Carper, Coons, Blunt Rochester Announce $500,000 to Study Rail Service Expansion in Delaware
Funding provided by the Bipartisan Infrastructure Law
U.S. Senators Tom Carper and Chris Coons and Congresswoman Lisa Blunt Rochester (all D-Del.) today announced the award of a $500,000 Corridor Identification and Development grant from the Federal Railroad Administration to the Delaware Transit Corporation to study rail service in Delaware.
Funding for this grant came from the Bipartisan Infrastructure Law, which Senators Carper and Coons and Rep. Blunt Rochester all helped author and pass into law. The state will use this grant to fund a study of a new corridor that would connect at least one point on the Northeast Corridor in northern Delaware (Newark or Wilmington) with a point in eastern Maryland (Salisbury or Berlin) via central Delaware, including Dover. The proposed corridor would provide new service on an existing alignment. The corridor sponsor would enter step one of the program to develop a scope, schedule, and cost estimate for preparing, completing, or documenting its service development plan.
“As a near-daily Amtrak commuter, I know that rail service is not only a great way to travel but also an important solution to reducing roadway traffic and transportation emissions,” said Senator Carper, Chairman of the Senate Environment and Public Works Committee. “This grant award will help explore new rail service in the Delmarva Peninsula and is one of many to strengthen our nation’s rail infrastructure.”
“These funds are a great step forward toward an exciting potential new corridor that will create more opportunities for commuters, visitors, and families,” said U.S. Senator Chris Coons. “I know the absolute talent and ability of the Delaware Transit Corporation, and I’m confident they’ll find the best way possible to open up more of the region to travelers to and from the First State.”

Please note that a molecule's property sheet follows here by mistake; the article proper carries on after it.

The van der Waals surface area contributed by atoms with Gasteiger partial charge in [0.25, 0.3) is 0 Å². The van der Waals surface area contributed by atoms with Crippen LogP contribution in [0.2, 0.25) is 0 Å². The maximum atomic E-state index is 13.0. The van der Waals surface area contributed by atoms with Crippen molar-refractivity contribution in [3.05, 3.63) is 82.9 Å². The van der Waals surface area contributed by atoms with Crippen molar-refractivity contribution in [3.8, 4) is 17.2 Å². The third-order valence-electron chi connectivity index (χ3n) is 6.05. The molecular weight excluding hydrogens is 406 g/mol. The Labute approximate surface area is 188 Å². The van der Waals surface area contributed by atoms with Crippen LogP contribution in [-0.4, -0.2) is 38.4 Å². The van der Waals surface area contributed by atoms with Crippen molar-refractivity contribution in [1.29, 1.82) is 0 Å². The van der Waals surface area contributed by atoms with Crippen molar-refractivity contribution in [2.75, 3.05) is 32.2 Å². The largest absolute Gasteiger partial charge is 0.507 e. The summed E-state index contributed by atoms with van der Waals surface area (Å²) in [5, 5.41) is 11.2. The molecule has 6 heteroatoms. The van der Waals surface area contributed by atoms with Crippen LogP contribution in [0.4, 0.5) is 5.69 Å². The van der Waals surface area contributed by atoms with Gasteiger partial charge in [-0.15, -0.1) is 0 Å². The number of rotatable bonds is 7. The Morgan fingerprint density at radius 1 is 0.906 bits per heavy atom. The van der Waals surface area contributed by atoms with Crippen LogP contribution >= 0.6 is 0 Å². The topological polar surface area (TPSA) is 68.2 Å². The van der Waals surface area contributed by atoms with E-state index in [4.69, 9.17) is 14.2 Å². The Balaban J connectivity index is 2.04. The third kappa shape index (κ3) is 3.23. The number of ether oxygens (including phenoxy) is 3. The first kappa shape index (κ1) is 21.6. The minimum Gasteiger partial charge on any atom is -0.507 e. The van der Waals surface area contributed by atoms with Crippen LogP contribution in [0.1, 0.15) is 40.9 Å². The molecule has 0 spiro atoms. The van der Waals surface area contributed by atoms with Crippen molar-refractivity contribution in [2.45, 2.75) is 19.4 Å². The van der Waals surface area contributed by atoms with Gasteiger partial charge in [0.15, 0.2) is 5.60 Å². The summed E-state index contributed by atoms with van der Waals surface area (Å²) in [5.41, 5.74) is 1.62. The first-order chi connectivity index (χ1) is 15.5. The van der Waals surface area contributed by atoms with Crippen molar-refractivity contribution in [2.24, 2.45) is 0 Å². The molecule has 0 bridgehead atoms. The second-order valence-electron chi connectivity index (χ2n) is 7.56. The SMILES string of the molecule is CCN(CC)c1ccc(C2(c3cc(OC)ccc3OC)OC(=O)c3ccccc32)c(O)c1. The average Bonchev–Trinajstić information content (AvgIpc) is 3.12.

“Investing in our transportation infrastructure, especially passenger rail, continues to be a top priority of mine and the Biden Administration,” said Rep. Blunt Rochester, member of the House Energy and Commerce Committee. “I look forward to seeing the results of this study, made possible through federal dollars, that could help improve passenger rail across our state and boost our state’s economy.”
Secretary of Transportation Nicole Majeski commented, “This is the first step of a years-long, multi-step process to become eligible for federal funding that will be needed to provide expanded rail service in Delaware. This study will provide us with valuable information and guidance on what service could look like and cost.”
“Restoring commuter rail to downstate Delaware will expand the number of good-paying jobs that are within reach of neighbors while also expanding the workforce pool that local businesses can draw from,” said State Sen. Spiros Mantzavinos, a member of the Senate Transportation Committee and the Joint Capital Improvement Committee. “In a state that’s only 95 miles long, runs in a straight line from north to south, and already has unused train stations in almost every town, commuter rail just makes good economic sense. I’m grateful to the Federal Railroad Administration for providing this funding so that we can take the next step toward reestablishing passenger rail service south of Newark.”
“I’m thrilled that the we’re taking this critical first step toward creating a more sustainable and inclusive form of transportation for residents. A rail corridor running through our state would make all the difference in tackling some of our most pressing transportation issues; job access, private car pollution, and traffic congestion,” said State Rep. Kerri Evelyn Harris. “This proposed corridor has the power to be a multifaceted connector, enhancing our lives in countless ways. Beyond linking communities, it will allow families to connect in new ways, open up new opportunities for Delawareans, and address longstanding transportation needs, especially in the southern regions of our state.”